Every practical AI requires an objective function to characterise what it is trying to improve. Artificial intelligence (AI) in the classroom could be optimised to “help students get the highest possible score on a test.” However, unlike raising test scores, fostering more inclusive network connections is a fundamental and structural shift. To improve students’ long-term success, perhaps more than pedagogy and content mastery, we should use AI to help cultivate these networks.
The formation and development of the networks in which children and families are embedded could provide a useful lens through which to examine this phenomenon. This refers to the various methods by which school districts choose which schools their students will attend (“school assignment policies”) and the methods by which parents choose those schools for their children. School segregation on the basis of race and socioeconomic status, which has been illegal in the United States for nearly seventy years, is still a defining characteristic of the system. Many academics contend that racial and ethnic integration programmes have been one of the most successful ways to improve the educational opportunities for marginalised groups and to promote greater empathy and tolerance, or even an ethic of pluralism, among diverse communities.
By aiding district-level planning efforts to redraw “school attendance zones”—i.e., catchment areas that determine which neighbourhoods feed to which schools—AI can assist in the design of more equitable school assignment policies that foster diverse and integrated schools without imposing large travel burdens or other inconveniences on families.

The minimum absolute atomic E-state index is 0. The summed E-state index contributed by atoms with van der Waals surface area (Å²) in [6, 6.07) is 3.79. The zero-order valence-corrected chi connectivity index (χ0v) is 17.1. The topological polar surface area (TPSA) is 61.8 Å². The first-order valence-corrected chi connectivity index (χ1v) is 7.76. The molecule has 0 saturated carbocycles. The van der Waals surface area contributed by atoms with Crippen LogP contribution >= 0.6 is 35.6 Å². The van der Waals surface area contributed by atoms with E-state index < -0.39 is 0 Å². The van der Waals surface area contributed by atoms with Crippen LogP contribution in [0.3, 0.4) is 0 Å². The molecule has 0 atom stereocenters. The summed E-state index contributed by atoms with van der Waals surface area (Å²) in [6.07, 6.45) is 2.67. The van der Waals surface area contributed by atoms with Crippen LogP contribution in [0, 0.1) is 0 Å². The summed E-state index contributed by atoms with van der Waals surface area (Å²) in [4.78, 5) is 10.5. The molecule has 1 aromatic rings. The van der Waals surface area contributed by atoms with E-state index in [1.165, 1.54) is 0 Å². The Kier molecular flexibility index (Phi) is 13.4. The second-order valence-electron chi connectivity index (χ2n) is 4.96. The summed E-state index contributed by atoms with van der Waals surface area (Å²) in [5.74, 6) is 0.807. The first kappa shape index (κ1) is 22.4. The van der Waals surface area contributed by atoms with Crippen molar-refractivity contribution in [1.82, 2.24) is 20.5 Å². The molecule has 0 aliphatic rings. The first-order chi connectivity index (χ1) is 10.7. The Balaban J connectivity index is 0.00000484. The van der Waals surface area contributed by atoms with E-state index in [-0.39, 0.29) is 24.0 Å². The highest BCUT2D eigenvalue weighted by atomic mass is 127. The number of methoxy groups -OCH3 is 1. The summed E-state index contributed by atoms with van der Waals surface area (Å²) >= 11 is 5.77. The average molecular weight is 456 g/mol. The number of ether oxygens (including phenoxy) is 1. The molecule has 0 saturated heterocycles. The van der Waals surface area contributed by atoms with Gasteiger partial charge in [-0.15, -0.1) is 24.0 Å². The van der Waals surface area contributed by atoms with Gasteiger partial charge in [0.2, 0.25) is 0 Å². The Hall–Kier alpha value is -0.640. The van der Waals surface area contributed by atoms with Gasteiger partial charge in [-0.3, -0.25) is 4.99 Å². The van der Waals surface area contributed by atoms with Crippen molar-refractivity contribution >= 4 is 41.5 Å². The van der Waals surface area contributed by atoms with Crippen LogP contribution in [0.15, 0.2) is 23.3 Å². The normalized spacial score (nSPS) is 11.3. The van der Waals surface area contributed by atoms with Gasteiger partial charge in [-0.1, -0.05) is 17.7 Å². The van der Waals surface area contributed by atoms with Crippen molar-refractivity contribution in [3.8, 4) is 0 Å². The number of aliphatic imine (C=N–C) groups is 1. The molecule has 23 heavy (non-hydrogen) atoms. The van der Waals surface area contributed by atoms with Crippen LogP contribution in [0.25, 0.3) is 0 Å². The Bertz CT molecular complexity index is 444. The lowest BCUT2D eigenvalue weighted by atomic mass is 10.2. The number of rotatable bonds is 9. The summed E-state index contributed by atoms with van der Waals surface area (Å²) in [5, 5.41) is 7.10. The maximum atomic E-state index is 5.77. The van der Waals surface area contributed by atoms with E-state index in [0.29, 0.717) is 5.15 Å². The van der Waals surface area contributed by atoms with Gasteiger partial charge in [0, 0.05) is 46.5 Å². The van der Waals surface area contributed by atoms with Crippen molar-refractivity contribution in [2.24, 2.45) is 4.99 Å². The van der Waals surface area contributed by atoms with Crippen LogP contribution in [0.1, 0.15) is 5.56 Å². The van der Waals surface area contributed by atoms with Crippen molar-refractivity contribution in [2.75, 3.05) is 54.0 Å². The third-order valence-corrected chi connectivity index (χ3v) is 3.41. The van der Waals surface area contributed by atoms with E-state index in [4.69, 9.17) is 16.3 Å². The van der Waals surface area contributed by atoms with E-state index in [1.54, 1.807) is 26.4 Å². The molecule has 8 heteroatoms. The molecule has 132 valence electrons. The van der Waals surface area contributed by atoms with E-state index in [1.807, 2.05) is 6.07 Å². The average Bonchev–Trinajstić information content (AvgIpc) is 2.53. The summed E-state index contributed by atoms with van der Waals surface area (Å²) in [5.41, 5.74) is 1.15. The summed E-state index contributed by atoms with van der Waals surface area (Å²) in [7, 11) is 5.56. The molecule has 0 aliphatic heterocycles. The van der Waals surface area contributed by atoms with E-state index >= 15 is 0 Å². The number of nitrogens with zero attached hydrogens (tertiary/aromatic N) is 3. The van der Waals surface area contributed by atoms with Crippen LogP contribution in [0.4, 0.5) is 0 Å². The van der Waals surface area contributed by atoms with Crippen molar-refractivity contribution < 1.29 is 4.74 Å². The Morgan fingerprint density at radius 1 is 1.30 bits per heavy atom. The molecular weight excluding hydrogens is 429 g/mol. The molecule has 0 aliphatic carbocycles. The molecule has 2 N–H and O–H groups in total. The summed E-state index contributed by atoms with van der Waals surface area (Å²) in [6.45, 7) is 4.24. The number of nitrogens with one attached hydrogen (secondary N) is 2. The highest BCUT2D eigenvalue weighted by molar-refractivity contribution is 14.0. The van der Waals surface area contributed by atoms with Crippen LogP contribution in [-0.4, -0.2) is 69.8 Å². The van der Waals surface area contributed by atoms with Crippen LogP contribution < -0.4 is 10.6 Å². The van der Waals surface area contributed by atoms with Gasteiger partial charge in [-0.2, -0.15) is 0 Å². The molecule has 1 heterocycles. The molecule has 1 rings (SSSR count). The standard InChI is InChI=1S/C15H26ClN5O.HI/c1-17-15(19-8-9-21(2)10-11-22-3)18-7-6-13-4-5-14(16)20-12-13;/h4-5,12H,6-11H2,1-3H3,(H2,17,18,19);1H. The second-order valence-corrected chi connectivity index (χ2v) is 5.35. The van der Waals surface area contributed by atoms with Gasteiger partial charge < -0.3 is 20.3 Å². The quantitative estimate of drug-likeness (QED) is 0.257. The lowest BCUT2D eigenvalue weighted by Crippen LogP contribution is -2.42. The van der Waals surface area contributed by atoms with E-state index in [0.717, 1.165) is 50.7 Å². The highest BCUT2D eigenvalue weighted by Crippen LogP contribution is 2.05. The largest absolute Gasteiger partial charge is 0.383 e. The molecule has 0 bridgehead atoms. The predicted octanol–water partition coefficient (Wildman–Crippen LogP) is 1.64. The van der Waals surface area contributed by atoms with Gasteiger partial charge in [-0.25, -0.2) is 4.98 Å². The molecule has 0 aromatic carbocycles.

Alternative assignment policies that could optimise racial and socioeconomic integration in schools are being explored by existing researcher-practitioner partnerships and by myself and my collaborators Doug Beeferman, Christine Vega-Pourheydarian, Cassandra Overney, Pascal Van Hentenryck, Kumar Chandra, and Deb Roy using tools from the operations research community and rule-based AI like constraint programming.
These algorithms can streamline the process of identifying pathways to more integrated schools that balance a number of competing objectives by exploring a seemingly infinite number of boundary changes (like family travel times and school switching). To more accurately predict how new policies might affect school enrollment, they can be used in tandem with machine-learning systems, such as those that attempt to foresee parents’ decisions in the face of boundary shifts.
There are risks associated with every use of AI. Even if a school is integrated at the macro level, segregation may persist at the micro level, in classrooms and cafeterias, due to curricular tracking, a lack of culturally responsive teaching practises, and other factors. Applications also need to be framed within a suitable sociotechnical infrastructure that actively includes community members in the policymaking procedure. Nonetheless, using AI to help inform which students and families attend school with one another may trigger deeper structural changes that alter the networks students connect to, and thus the life outcomes they ultimately achieve.
However, changes in school assignment policies are not likely to result in long-term changes in the networks that students are plugged into if they are not accompanied by changes in school selection behaviours among families. Artificial intelligence may also help in this regard. For instance, thanks in large part to their incorporation into real estate sites like Redfin, digital school-rating platforms like GreatSchools.org are influencing how families evaluate and select schools for their children.